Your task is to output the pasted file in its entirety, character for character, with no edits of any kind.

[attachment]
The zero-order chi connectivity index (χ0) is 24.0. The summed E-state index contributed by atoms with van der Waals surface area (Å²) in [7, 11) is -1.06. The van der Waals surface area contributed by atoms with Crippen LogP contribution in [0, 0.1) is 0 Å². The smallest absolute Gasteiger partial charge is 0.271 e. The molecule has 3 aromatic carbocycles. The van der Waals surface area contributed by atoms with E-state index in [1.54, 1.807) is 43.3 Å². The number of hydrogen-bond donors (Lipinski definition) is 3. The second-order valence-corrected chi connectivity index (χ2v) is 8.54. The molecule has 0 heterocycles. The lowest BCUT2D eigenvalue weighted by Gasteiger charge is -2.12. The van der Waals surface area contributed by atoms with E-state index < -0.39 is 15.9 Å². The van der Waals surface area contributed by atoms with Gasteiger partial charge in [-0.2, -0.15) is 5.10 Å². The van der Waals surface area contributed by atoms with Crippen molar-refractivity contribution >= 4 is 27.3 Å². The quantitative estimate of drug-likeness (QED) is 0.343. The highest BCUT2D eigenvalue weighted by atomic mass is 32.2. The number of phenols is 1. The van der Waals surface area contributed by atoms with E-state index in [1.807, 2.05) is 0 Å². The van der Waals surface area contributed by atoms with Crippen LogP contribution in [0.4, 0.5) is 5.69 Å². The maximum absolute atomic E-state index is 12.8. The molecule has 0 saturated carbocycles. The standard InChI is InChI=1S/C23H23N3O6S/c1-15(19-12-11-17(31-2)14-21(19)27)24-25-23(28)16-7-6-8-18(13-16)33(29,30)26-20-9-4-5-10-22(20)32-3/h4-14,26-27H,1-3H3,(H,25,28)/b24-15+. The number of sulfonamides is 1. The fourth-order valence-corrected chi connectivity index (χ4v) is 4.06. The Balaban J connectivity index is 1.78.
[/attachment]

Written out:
The zero-order chi connectivity index (χ0) is 24.0. The summed E-state index contributed by atoms with van der Waals surface area (Å²) in [7, 11) is -1.06. The van der Waals surface area contributed by atoms with Crippen LogP contribution in [0, 0.1) is 0 Å². The smallest absolute Gasteiger partial charge is 0.271 e. The molecule has 3 aromatic carbocycles. The van der Waals surface area contributed by atoms with E-state index in [1.54, 1.807) is 43.3 Å². The number of hydrogen-bond donors (Lipinski definition) is 3. The second-order valence-corrected chi connectivity index (χ2v) is 8.54. The molecule has 0 heterocycles. The lowest BCUT2D eigenvalue weighted by Gasteiger charge is -2.12. The van der Waals surface area contributed by atoms with E-state index < -0.39 is 15.9 Å². The van der Waals surface area contributed by atoms with Gasteiger partial charge in [-0.2, -0.15) is 5.10 Å². The van der Waals surface area contributed by atoms with Crippen molar-refractivity contribution >= 4 is 27.3 Å². The quantitative estimate of drug-likeness (QED) is 0.343. The highest BCUT2D eigenvalue weighted by atomic mass is 32.2. The number of phenols is 1. The van der Waals surface area contributed by atoms with E-state index in [1.807, 2.05) is 0 Å². The van der Waals surface area contributed by atoms with Crippen LogP contribution in [0.4, 0.5) is 5.69 Å². The maximum absolute atomic E-state index is 12.8. The molecule has 0 saturated carbocycles. The standard InChI is InChI=1S/C23H23N3O6S/c1-15(19-12-11-17(31-2)14-21(19)27)24-25-23(28)16-7-6-8-18(13-16)33(29,30)26-20-9-4-5-10-22(20)32-3/h4-14,26-27H,1-3H3,(H,25,28)/b24-15+. The number of sulfonamides is 1. The fourth-order valence-corrected chi connectivity index (χ4v) is 4.06. The Balaban J connectivity index is 1.78.